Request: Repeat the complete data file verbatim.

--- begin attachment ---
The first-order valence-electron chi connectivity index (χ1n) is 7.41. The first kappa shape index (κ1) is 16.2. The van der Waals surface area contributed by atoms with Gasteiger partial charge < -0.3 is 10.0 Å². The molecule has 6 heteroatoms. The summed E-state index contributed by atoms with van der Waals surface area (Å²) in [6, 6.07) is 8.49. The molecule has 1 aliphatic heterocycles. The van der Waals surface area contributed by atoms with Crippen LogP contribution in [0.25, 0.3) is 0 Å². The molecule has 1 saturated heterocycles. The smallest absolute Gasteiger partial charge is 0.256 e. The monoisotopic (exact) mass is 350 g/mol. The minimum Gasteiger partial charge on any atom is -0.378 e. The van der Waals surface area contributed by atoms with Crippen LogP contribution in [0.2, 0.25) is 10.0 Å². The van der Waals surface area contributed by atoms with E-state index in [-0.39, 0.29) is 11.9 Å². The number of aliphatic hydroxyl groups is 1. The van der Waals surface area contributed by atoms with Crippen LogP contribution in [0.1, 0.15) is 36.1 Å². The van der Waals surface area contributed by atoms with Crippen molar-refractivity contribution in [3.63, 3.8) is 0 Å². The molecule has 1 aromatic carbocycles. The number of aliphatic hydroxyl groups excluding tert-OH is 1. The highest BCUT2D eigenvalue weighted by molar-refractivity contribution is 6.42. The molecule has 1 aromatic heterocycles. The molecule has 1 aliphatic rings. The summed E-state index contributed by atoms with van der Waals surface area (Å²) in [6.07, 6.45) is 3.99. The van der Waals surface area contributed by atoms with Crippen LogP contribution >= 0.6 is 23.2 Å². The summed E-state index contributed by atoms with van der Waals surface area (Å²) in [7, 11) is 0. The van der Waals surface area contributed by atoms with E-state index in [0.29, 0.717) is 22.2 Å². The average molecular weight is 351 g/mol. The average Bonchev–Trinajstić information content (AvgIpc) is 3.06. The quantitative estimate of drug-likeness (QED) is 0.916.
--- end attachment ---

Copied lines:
The first-order valence-electron chi connectivity index (χ1n) is 7.41. The first kappa shape index (κ1) is 16.2. The van der Waals surface area contributed by atoms with Gasteiger partial charge < -0.3 is 10.0 Å². The molecule has 6 heteroatoms. The summed E-state index contributed by atoms with van der Waals surface area (Å²) in [6, 6.07) is 8.49. The molecule has 1 aliphatic heterocycles. The van der Waals surface area contributed by atoms with Crippen LogP contribution in [0.25, 0.3) is 0 Å². The molecule has 1 saturated heterocycles. The smallest absolute Gasteiger partial charge is 0.256 e. The monoisotopic (exact) mass is 350 g/mol. The minimum Gasteiger partial charge on any atom is -0.378 e. The van der Waals surface area contributed by atoms with Crippen LogP contribution in [0.2, 0.25) is 10.0 Å². The van der Waals surface area contributed by atoms with E-state index in [-0.39, 0.29) is 11.9 Å². The number of aliphatic hydroxyl groups is 1. The van der Waals surface area contributed by atoms with Crippen LogP contribution in [0.1, 0.15) is 36.1 Å². The van der Waals surface area contributed by atoms with Crippen molar-refractivity contribution in [3.63, 3.8) is 0 Å². The molecule has 1 aromatic carbocycles. The number of aliphatic hydroxyl groups excluding tert-OH is 1. The highest BCUT2D eigenvalue weighted by molar-refractivity contribution is 6.42. The molecule has 1 aromatic heterocycles. The molecule has 1 aliphatic rings. The summed E-state index contributed by atoms with van der Waals surface area (Å²) in [6.07, 6.45) is 3.99. The van der Waals surface area contributed by atoms with Crippen LogP contribution >= 0.6 is 23.2 Å². The summed E-state index contributed by atoms with van der Waals surface area (Å²) in [7, 11) is 0. The van der Waals surface area contributed by atoms with E-state index in [0.29, 0.717) is 22.2 Å². The average molecular weight is 351 g/mol. The average Bonchev–Trinajstić information content (AvgIpc) is 3.06. The quantitative estimate of drug-likeness (QED) is 0.916.